Mills Mess

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Mills mess
Minimum prop #: 3
Difficulty: 5/10[1] (note: difficulty ratings are arbitrary and subject to change)
Siteswap: 3

In toss juggling, the Mills Mess is a popular juggling pattern, typically performed with three balls although the number and objects can be different. It is considered somewhat of a milestone in juggling, "a mind-boggling pattern of circling balls, crossing and uncrossing hands, and unexpected catches."[2]

The base of this pattern is a traditional reverse cascade, (siteswap 3 in siteswap notation), with an extra "mess" added by alternately crossing and uncrossing arms. The effect created is that the balls pursue each other from one side to the other.

Modern origin[edit]

Mills Mess was invented in the early 1970s (Between 1974 and 1975). Steve Mills was experimenting with many different variations that his teacher Ron Graham, Ron Lubman and a few others were doing in Central Park. Steve was inspired to do a two-handed variation of a crossing of the arm trick performed by Ron Lubman. Steve invented the trick while attempting to transition smoothly from right-handed windmill to left-handed windmill. About the naming of the trick Steve Mills adds: "The pattern received its name from fellow jugglers at the 1975 International Juggling Convention in Los Angeles, California. Steve Mills did not know how to "teach" this pattern and while trying different methods of teaching this pattern with many proficient jugglers, they shouted 'this is a mess.'" Mills did not know this was being called "Mills Mess" around the world for several years.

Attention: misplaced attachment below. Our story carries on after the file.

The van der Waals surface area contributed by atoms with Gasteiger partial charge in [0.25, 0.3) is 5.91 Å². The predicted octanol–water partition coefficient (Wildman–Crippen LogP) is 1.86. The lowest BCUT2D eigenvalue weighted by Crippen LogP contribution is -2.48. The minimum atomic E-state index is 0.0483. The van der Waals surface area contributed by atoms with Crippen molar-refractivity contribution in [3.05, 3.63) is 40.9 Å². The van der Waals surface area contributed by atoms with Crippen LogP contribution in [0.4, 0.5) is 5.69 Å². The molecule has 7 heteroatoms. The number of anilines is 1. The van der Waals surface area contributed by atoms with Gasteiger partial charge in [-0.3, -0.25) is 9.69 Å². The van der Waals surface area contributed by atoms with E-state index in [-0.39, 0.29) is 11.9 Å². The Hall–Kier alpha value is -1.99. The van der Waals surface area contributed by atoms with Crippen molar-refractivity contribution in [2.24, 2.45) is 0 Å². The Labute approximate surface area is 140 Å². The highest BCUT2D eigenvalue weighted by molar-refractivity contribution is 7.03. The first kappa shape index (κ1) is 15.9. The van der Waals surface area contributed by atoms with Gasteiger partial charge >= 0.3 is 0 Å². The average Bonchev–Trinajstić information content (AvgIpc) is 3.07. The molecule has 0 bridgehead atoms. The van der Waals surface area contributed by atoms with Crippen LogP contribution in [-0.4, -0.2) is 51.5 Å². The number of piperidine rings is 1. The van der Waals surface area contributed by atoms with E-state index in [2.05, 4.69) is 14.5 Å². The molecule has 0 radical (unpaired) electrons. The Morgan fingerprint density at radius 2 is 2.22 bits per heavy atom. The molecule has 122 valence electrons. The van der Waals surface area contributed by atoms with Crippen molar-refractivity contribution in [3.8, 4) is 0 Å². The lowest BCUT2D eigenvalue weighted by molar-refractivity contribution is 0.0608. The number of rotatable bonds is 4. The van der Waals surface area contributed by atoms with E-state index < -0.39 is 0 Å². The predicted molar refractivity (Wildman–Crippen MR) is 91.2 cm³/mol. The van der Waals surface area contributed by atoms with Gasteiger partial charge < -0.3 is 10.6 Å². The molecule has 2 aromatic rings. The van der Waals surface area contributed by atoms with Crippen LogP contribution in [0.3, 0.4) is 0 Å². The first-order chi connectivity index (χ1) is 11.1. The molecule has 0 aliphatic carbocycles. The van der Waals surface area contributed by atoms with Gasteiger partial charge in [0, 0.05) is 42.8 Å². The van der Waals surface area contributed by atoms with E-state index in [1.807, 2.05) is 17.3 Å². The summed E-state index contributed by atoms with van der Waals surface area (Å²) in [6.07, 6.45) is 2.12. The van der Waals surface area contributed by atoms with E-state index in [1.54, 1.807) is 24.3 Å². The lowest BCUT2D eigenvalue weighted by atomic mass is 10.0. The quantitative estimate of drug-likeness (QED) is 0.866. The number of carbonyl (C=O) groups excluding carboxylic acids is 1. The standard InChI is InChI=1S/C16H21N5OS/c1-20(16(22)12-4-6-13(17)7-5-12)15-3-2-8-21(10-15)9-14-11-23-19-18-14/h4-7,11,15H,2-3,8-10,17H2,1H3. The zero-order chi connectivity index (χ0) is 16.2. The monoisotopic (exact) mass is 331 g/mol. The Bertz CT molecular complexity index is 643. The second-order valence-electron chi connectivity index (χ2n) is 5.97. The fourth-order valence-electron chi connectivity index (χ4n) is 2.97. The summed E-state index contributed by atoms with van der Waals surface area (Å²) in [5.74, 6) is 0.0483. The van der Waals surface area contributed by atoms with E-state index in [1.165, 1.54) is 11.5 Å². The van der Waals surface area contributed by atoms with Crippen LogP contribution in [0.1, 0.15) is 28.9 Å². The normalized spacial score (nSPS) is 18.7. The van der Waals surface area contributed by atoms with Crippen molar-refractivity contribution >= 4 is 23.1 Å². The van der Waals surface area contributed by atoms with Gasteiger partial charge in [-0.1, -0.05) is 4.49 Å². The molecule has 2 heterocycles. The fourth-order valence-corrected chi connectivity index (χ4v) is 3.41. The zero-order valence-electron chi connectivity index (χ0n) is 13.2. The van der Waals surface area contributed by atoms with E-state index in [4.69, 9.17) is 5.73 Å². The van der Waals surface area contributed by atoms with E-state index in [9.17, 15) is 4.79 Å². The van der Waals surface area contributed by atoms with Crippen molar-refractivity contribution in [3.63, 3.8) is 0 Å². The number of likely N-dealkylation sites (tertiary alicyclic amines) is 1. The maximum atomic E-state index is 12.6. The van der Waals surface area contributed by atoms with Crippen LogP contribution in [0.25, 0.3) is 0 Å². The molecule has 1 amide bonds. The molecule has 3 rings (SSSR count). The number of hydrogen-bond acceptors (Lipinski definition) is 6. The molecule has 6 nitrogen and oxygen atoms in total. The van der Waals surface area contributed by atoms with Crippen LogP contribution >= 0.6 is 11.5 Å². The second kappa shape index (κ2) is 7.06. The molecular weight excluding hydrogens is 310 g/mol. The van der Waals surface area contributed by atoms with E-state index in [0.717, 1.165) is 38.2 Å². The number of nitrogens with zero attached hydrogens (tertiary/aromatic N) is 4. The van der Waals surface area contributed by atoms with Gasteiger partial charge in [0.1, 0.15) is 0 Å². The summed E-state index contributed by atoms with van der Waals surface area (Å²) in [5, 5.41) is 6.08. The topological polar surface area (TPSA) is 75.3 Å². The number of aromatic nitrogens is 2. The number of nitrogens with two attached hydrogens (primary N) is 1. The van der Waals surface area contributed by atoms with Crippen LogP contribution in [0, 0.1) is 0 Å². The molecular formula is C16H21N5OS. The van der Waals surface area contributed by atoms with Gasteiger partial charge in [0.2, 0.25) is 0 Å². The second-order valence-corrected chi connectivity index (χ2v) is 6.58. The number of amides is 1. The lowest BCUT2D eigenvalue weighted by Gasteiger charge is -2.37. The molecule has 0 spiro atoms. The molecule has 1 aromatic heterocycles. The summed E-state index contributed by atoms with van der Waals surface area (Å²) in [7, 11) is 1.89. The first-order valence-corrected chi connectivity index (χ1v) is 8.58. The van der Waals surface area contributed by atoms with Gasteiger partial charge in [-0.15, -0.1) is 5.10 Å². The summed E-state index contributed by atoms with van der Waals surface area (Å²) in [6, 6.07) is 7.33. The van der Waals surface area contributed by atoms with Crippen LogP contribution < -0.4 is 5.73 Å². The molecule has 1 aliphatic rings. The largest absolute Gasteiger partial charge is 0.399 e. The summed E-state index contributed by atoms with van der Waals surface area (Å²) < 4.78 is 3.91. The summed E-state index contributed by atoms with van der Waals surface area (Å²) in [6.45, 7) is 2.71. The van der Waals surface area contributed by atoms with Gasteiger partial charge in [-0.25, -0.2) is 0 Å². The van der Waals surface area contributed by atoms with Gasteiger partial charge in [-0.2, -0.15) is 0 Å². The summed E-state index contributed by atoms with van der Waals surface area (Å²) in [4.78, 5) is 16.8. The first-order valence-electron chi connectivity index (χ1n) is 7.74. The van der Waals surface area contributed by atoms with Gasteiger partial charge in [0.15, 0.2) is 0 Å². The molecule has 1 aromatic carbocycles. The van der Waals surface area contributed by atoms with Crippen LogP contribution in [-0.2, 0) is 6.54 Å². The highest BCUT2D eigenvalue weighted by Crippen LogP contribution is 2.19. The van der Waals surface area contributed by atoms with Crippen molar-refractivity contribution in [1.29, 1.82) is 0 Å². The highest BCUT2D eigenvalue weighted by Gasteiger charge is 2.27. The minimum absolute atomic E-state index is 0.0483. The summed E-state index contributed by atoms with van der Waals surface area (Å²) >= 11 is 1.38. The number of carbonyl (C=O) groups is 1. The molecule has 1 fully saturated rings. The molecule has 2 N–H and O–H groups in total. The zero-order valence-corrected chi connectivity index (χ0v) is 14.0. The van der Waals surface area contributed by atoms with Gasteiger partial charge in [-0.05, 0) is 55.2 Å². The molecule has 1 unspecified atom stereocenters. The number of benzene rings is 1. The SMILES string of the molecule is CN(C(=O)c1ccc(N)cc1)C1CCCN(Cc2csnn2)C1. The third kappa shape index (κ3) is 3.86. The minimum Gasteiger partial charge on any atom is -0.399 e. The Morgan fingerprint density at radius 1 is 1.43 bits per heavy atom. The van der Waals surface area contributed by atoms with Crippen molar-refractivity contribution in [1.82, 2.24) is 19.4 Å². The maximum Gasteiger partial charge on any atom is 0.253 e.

Variants[edit]

Mills Mess can be combined with chops, claws, or other juggling maneuvers or flourishes to create a pattern that is moderately more difficult than the traditional three-ball cascade. Though most commonly performed with balls, bean-bags or similar objects, the pattern is adaptable to rings, clubs, torches and a variety of other juggling props. Four-, five-, and (recently) six- and seven-ball variations of these patterns have also been performed, as well as four, five and six clubs.

Boston Mess[edit]

Boston Mess is a variant of Mills Mess in which the arms similarly cross and uncross, but the balls are thrown in columns. It is performed with three balls in a columnar cascade pattern (siteswap 3). Cherry Picking is a variant of the Boston Mess, which is similar to the above pattern except that every right hand throw is clawed.

Eric's Extension[edit]

Eric's Extension, invented by Eric Uhrhane, is a variation on Mills Mess in which the arms cross twice on each side instead of just once. The extra throws may add to the visual appeal of the pattern. Eric's Extension requires the juggler's arms to be slender or flexible to cross two times, a requirement which makes this variation physically impossible for some.

Inside Out[edit]

When combined with chops (a chop is a downward sweep or flourish of the hand that has just caught and is holding a ball), the Mills Mess pattern is sometimes called "Inside Out" -- from its appearance when performed: alternate chops alternating from inside the pattern to outside the pattern, making it seem almost as if the balls are juggling the hands. The effect is that of a juggler frantically pursuing the balls in their staccato movements. The American artist, Glenn (with no last name) aka "The Great Bongo", gave this pattern its name, and claims to have taught hundreds of jugglers "how to do it the easy way".

Siteswaps[edit]

Mills Mess is a shape distortion involving crossing and uncrossing arm movement, which is independent of the siteswap being performed. Any siteswap with any number of objects can, in theory, be done in Mills Mess. It is merely a distortion of the pattern's shape. The standard Mills Mess has the siteswap 3, but Mills Messes of 441, 531, 534 (four balls) and many others have also been performed.

References[edit]

  1. ^ "Mill's mess", LibraryofJuggling. Accessed: July 8 2014.
  2. ^ Gillson, George. Beyond the Cascade, Cascade Books: Seattle Washington 1990. reviewed by Bill Giduz in Juggler's World: Vol. 42, No. 4